Saturday, January 12, 2008

Taking a Look At Expect on Linux and Unix

Hey There,

Another lazy Saturday (actually, I'm just finishing a fun 7pm to 5am shift), so I thought I'd kick it off by touching on a subject we've never addressed in any of our Unix or Linux shell scripts. I expect you know what I'm talking about if you've read the title (There was almost no way around making a bad joke there ;)

Expect is a great tool to incorporate in a shell script when you need to fake some form of human interaction. For instance, if you need to do some complex work over Telnet or SSH. We'll get into more complicated scripts later, and tailor them for both Linux and Unix. Today, I snapped out a quick Expect script to introduce the language. If you've been around long enough (or had the pleasure) to use chat, Expect is probably going to seem fairly familiar. Its name explains the core functionality. It "expects" some sort of input (That you determine or decide) and reacts on it when it finds it (which action you also dictate).

For today, just take a look at this script, and you can see what I mean. The language, itself, is an extension of the TCL language, which makes it easy to program in all on its own (and get very creative with ;) Most of the commands are self-explanatory, and you'll note that lines like:

expect -re "220 .*\r\n"

are instructions to the Expect shell telling it to react when it recognizes that particular regular expression (as denoted with the "-re" flag). Basically, it's going to wait for a line to pass into its buffer that reads "220 whatever" ending with a carriage return and then react on that.

Another interesting thing, that ties into the above, and should be a mainstay of Unix and Linux Expect scripting, is the "timeout" variable. This is set in the script at the top:

set timeout 10

but can be set multiple times in the script and (given the default value I've chosen) can be left out if you want to go with the standard 10 second timeout. This directive tells Expect that, when it's expecting something, if it doesn't find it in 10 seconds, it should move on to the next line.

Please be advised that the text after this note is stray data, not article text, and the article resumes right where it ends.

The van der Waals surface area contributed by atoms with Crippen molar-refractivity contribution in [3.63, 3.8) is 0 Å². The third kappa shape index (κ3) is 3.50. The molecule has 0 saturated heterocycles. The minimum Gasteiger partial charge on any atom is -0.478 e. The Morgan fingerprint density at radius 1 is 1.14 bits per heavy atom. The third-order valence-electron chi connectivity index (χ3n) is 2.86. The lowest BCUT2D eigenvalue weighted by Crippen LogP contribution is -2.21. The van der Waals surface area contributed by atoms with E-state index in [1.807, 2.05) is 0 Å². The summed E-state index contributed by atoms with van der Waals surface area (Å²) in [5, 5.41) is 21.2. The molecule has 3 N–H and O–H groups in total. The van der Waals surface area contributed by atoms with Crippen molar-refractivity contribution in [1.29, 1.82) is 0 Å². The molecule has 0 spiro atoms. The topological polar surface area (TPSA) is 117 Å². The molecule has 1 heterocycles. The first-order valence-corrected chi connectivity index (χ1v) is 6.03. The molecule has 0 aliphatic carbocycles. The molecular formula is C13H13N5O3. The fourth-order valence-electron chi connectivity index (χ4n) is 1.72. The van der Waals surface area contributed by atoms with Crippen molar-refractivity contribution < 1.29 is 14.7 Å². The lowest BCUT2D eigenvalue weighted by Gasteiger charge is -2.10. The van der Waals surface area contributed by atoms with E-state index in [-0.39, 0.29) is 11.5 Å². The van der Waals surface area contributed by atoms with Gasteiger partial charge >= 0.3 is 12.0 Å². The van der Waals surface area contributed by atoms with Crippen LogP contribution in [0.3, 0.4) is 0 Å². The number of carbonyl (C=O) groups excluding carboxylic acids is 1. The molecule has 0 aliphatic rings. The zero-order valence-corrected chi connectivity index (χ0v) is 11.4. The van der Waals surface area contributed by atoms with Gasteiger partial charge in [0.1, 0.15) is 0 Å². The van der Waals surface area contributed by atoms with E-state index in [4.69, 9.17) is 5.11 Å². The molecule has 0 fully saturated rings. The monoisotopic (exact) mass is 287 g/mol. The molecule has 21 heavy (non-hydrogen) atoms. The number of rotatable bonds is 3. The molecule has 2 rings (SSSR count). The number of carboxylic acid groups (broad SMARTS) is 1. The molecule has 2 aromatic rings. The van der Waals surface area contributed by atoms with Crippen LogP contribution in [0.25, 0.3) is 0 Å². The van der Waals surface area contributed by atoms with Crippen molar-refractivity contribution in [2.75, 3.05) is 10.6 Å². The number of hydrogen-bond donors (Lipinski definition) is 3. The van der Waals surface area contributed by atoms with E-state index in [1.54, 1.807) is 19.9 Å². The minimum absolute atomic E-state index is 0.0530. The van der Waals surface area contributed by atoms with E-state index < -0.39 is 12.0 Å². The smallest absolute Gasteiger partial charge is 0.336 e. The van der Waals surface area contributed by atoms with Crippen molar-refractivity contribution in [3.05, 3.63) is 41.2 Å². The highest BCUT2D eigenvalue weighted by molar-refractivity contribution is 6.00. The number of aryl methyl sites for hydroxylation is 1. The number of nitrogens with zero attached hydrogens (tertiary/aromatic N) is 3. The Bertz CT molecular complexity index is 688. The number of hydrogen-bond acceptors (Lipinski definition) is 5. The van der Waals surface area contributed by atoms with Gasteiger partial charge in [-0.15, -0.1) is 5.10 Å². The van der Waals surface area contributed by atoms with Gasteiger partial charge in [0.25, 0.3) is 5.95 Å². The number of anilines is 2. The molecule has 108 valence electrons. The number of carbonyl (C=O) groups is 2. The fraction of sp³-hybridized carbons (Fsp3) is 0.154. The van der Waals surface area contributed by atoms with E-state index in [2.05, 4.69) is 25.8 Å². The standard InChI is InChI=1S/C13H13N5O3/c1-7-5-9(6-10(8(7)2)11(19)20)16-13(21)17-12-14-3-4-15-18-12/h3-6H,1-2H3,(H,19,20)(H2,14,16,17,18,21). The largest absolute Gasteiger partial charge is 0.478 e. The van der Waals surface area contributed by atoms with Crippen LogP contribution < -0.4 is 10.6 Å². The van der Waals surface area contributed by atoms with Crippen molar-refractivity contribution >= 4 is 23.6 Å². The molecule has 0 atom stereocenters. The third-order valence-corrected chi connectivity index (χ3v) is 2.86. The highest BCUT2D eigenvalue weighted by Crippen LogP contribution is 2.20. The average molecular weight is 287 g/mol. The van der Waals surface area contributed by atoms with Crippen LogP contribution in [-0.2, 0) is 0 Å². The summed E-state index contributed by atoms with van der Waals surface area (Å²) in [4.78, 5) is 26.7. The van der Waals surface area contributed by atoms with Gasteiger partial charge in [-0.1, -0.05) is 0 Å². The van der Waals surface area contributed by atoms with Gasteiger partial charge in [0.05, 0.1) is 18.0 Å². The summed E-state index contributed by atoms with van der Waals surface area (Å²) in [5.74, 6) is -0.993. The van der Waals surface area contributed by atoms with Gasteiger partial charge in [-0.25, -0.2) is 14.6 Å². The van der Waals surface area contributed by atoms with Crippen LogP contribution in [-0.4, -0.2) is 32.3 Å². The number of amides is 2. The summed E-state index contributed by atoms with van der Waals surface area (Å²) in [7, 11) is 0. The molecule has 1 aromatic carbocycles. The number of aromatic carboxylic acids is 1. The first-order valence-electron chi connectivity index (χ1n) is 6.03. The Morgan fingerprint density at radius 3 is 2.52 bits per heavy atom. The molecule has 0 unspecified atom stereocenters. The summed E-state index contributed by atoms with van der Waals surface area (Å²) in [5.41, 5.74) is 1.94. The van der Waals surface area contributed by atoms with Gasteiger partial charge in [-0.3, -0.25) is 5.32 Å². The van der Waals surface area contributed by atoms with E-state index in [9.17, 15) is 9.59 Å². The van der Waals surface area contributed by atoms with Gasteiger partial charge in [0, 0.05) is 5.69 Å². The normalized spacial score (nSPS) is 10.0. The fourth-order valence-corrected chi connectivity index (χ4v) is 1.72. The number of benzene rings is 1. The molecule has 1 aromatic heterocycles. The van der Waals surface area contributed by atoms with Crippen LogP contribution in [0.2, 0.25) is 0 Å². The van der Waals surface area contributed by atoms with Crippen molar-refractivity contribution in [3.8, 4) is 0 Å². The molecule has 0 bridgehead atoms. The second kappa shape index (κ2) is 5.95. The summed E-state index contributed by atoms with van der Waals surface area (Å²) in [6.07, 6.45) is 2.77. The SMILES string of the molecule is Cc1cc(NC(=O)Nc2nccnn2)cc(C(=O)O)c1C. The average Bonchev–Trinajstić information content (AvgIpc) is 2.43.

The little script below simply connects to a server's SMTP port and attempts to issue the VRFY command to determine if a user name is good or not. Now, most servers won't respond to that command, due to growing security problems with its use (or misuse ;), but this is just an example. And it may just work.

The last line ("interact") tells Expect it's time for you the user to do your thing. You can escape out of this by ending the currently spawned process (the SMTP prompt). You can just type "quit", or ctl-C, and the remainder of script will process. In this case, you'll get a shell prompt, as the script ends with that line :)

Enjoy,


Creative Commons License


This work is licensed under a
Creative Commons Attribution-Noncommercial-Share Alike 3.0 United States License

#!/usr/local/bin/expect

#
# lame example script. Connect
# to a mail server and see if we
# can verify usernames
#
# 2008 - Mike Golvach - eggi@comcast.net
#
# Creative Commons Attribution-Noncommercial-Share Alike 3.0 United States License
#

set timeout 10
send_user "Checking...\n"
log_user 0
set wordfile $argv
eval spawn telnet localhost 25
expect -re "220 .*\r\n"
set wf [open $wordfile]
while {[gets $wf buf]!=-1} {
set word $buf
send_user "$word... "
send "VRFY $word\r"
expect {
-re "2.. .*\r\n" {
send_user "Good!\n"
}
-re "5.. .*\r\n" {
send_user "Bad!\n"
}
}
continue
}
interact

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